Improve your skills with maths worksheets! Practise makes perfect! (Source: Pixabay)

Mathematicians have to work with their memory! If you practise regularly, you’ll be able to make the link between the topics you’ve studied in class, and their application in solving a problem given to you. Tackling a variety of problems means something like a problem you’ve seen before is more likely to come up, and with your prior experience, it’ll be much **easier to solve**.

To solve an equation, you need to follow a set of stages. Being organised in your work environment, and your approach to problems, will allow you to overcome each maths problem put in front of you without panicking.

During primary school, we learn how to count, and familiarise ourselves with mental maths. We start to add numbers, subtract them, and multiply them: the basics of arithmetic. We may even learn the basics of graphing – these teachings provide us with a foundation in mathematics, and the skills we will need to begin solving equations later on.

Some exponential and quadratic equations can be solved by graphing (Source: Pexels)

It’s usually in secondary school that linear equations slowly start to creep into the curriculum. In year 7, we learn to solve simple equations, normally with one unknown. Here’s an example of an equation you might tackle around this time:

Here, you must find the unknown: ‘x’.

By the time you get to year 8 and 9, fractions and negative numbers start appearing in equations: preparing you for GCSEs and A levels. The equations can now look something like this:

At GCSE and A level, the calibre of maths problems increases, and you have to solve more complex equations, including systems of equations, by using a variety of techniques: completing the square, factoring, substitution, and finding the intercept on graphs – to name but a few! If you do some further study in maths at A level, you will also encounter topics like complex numbers.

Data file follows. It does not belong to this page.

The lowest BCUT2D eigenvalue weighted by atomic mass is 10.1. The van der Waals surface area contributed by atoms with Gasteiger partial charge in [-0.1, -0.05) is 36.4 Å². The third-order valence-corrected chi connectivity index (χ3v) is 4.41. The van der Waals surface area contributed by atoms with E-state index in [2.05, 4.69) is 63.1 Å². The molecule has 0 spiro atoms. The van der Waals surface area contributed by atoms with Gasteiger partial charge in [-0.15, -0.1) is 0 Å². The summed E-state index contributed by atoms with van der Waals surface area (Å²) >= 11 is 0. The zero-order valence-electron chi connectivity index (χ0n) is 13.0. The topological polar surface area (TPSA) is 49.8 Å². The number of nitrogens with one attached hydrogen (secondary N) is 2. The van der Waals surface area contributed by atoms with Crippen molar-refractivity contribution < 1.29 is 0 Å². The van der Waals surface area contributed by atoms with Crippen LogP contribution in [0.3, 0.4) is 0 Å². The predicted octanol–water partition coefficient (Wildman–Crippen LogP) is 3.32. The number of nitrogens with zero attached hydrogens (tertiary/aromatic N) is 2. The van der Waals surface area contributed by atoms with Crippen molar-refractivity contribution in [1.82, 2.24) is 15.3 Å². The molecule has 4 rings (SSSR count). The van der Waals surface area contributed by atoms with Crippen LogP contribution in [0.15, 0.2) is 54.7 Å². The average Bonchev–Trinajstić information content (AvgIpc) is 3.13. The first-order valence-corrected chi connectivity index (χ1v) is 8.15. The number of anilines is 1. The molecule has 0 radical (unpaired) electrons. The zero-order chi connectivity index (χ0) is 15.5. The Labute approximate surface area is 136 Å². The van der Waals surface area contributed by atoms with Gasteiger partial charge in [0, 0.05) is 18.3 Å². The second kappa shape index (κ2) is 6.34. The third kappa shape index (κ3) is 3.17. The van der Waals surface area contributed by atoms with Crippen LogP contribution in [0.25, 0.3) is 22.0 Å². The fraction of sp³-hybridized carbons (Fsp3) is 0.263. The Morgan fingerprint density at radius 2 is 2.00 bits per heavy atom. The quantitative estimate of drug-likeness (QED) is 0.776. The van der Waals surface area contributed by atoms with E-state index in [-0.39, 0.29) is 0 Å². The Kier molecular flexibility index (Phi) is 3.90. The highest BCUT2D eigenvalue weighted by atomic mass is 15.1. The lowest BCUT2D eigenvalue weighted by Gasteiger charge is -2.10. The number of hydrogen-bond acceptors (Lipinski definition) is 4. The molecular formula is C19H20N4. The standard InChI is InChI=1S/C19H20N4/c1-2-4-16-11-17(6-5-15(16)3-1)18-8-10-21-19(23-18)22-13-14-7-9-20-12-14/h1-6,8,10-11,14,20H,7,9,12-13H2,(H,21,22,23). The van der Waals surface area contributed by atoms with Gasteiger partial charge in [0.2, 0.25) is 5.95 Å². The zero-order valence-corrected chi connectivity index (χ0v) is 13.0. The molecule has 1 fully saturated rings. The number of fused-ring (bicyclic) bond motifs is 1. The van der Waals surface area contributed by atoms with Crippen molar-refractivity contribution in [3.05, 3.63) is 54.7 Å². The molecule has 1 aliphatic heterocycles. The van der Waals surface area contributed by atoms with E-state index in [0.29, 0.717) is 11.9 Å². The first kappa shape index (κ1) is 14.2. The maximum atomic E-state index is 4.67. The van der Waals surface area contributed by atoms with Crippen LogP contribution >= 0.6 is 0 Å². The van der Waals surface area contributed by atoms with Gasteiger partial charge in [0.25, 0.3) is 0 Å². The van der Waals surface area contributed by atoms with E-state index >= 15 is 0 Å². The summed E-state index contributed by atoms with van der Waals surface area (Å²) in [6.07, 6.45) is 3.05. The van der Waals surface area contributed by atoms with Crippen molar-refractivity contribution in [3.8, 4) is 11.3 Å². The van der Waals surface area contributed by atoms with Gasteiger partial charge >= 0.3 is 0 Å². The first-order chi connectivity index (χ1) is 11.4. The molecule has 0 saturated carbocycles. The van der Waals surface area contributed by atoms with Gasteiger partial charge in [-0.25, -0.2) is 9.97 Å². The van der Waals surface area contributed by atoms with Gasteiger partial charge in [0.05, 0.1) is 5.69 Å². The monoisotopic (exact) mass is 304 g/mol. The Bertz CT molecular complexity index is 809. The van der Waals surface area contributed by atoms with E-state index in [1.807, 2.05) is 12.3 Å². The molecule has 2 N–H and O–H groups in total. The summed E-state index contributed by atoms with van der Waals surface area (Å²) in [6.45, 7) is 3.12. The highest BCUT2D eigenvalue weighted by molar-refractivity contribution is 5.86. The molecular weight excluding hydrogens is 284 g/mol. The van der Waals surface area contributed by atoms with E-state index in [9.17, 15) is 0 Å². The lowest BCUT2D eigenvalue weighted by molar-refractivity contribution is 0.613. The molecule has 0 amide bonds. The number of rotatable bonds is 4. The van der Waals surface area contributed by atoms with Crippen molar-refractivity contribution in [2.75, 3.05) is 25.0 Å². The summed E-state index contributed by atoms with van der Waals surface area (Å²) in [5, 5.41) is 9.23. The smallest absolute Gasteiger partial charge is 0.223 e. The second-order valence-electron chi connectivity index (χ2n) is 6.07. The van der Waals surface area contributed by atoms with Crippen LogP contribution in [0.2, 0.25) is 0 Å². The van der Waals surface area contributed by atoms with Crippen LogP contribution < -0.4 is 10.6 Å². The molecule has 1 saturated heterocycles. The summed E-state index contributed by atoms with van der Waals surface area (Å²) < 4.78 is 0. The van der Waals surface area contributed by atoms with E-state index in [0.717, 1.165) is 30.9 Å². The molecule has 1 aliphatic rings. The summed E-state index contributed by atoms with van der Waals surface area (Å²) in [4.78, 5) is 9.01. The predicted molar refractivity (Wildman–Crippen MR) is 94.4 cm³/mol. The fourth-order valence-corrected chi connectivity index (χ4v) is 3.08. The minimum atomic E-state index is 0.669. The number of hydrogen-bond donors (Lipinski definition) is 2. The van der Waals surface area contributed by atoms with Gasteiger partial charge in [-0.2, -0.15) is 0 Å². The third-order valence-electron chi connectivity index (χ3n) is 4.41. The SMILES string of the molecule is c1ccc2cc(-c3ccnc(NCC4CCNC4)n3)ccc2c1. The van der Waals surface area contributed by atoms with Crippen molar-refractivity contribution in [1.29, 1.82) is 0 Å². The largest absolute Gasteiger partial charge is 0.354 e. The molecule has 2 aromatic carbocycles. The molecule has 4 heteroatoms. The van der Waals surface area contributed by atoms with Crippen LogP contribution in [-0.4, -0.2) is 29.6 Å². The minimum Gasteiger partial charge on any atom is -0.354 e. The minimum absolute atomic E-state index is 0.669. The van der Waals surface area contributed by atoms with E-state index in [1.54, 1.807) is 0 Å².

The types of problem don’t stop there, though: if you decide to study a maths or science degree at university, you’ll meet even more difficult problems!

Sometimes you will encounter one step equations, and you might be able to solve some of the equations below like this, but you’ll often encounter trickier multi-step equations which will test your knowledge of several mathematical areas: perhaps your graphing calculator knowledge, your knowledge of slopes, or how to solve simultaneous equations by elimination or substitution!

Linear equations are likely the first type of equation you’ll encounter during your studies, and are usually the easiest to solve.

Essentially, solving a linear equation only requires the four kinds of calculation we’ve been familiar with since primary school: addition, subtraction, multiplication and division.

If you want to solve a linear equation with one unknown, your goal is simple: you must find the value of ‘x’. This is usually called “**solving for ‘x’**” in maths lingo.

For a simple equation, you can take the following steps:

• Isolate the unknown (usually ‘x’) on one side of the equation

• Group any common terms together

• Divide through so that any coefficients of ‘x’ are removed

• State your solution

To give you an example, here are the steps you would take for the equation…

Moving ‘x’ onto one side of the equation:

‘x’ has been isolated on one side of the equation

We’ve grouped common terms together – this is known as collecting like terms

We’ve removed the coefficient of ‘x’ by dividing both sides by 4.

Congratulations! You now have the skills required to solve one of the most famous linear equations in the history of mathematics: the epitaph of the mathematician Diophantus of Alexandria.

The epitaph gives an equation, and the solution to this equation is the age of Diophantus when he died. The tomb dates from the *3** ^{rd}* century!

Being able to solve linear equations is the cornerstone of your equations knowledge, and you must practise it again and again until you’re completely sound on the subject. Better get started!